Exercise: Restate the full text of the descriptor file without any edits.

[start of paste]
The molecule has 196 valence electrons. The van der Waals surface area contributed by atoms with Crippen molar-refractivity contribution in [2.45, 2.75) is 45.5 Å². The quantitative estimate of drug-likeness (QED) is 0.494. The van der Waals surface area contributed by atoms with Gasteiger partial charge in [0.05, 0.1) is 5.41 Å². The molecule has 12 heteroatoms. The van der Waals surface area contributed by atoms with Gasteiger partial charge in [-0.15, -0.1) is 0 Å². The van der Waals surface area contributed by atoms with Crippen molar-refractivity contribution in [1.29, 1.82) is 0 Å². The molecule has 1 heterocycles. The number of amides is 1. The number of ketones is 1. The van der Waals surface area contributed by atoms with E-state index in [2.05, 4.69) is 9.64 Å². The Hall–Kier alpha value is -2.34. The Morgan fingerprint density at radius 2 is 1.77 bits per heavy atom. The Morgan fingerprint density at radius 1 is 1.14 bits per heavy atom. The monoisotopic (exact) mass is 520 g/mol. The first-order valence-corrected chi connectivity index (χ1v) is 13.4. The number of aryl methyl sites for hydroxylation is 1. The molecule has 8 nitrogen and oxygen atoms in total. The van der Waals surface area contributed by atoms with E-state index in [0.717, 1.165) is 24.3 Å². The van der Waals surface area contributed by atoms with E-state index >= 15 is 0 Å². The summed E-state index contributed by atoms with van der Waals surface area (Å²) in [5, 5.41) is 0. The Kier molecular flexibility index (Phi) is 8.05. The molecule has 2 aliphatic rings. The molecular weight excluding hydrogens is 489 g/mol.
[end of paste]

The molecule has 196 valence electrons. The van der Waals surface area contributed by atoms with Crippen molar-refractivity contribution in [2.45, 2.75) is 45.5 Å². The quantitative estimate of drug-likeness (QED) is 0.494. The van der Waals surface area contributed by atoms with Gasteiger partial charge in [0.05, 0.1) is 5.41 Å². The molecule has 12 heteroatoms. The van der Waals surface area contributed by atoms with Gasteiger partial charge in [-0.15, -0.1) is 0 Å². The van der Waals surface area contributed by atoms with Crippen molar-refractivity contribution in [1.29, 1.82) is 0 Å². The molecule has 1 heterocycles. The number of amides is 1. The number of ketones is 1. The van der Waals surface area contributed by atoms with E-state index in [2.05, 4.69) is 9.64 Å². The Hall–Kier alpha value is -2.34. The Morgan fingerprint density at radius 2 is 1.77 bits per heavy atom. The Morgan fingerprint density at radius 1 is 1.14 bits per heavy atom. The monoisotopic (exact) mass is 520 g/mol. The first-order valence-corrected chi connectivity index (χ1v) is 13.4. The number of aryl methyl sites for hydroxylation is 1. The molecule has 8 nitrogen and oxygen atoms in total. The van der Waals surface area contributed by atoms with E-state index in [0.717, 1.165) is 24.3 Å². The van der Waals surface area contributed by atoms with E-state index >= 15 is 0 Å². The summed E-state index contributed by atoms with van der Waals surface area (Å²) in [5, 5.41) is 0. The Kier molecular flexibility index (Phi) is 8.05. The molecule has 2 aliphatic rings. The molecular weight excluding hydrogens is 489 g/mol.